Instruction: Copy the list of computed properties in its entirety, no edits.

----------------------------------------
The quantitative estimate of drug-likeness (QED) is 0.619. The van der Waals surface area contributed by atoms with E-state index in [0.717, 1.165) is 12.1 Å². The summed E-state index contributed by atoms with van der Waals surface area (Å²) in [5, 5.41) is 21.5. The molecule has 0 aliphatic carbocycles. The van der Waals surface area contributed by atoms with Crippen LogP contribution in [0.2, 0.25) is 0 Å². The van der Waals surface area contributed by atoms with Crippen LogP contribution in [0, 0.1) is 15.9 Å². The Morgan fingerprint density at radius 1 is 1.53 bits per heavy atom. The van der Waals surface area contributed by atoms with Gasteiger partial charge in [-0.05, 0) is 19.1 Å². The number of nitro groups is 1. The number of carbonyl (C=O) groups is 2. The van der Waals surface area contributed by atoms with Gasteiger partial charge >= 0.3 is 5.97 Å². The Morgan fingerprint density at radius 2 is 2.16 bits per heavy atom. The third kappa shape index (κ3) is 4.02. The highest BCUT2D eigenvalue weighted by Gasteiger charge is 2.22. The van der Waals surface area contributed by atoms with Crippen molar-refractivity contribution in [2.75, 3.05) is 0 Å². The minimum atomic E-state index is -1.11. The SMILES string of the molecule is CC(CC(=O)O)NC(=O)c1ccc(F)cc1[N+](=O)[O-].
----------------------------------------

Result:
The quantitative estimate of drug-likeness (QED) is 0.619. The van der Waals surface area contributed by atoms with E-state index in [0.717, 1.165) is 12.1 Å². The summed E-state index contributed by atoms with van der Waals surface area (Å²) in [5, 5.41) is 21.5. The molecule has 0 aliphatic carbocycles. The van der Waals surface area contributed by atoms with Crippen LogP contribution in [0.2, 0.25) is 0 Å². The van der Waals surface area contributed by atoms with Crippen LogP contribution in [0, 0.1) is 15.9 Å². The Morgan fingerprint density at radius 1 is 1.53 bits per heavy atom. The van der Waals surface area contributed by atoms with Gasteiger partial charge in [-0.05, 0) is 19.1 Å². The number of nitro groups is 1. The number of carbonyl (C=O) groups is 2. The van der Waals surface area contributed by atoms with Gasteiger partial charge >= 0.3 is 5.97 Å². The Morgan fingerprint density at radius 2 is 2.16 bits per heavy atom. The third kappa shape index (κ3) is 4.02. The highest BCUT2D eigenvalue weighted by Gasteiger charge is 2.22. The van der Waals surface area contributed by atoms with Crippen molar-refractivity contribution in [2.75, 3.05) is 0 Å². The minimum atomic E-state index is -1.11. The SMILES string of the molecule is CC(CC(=O)O)NC(=O)c1ccc(F)cc1[N+](=O)[O-].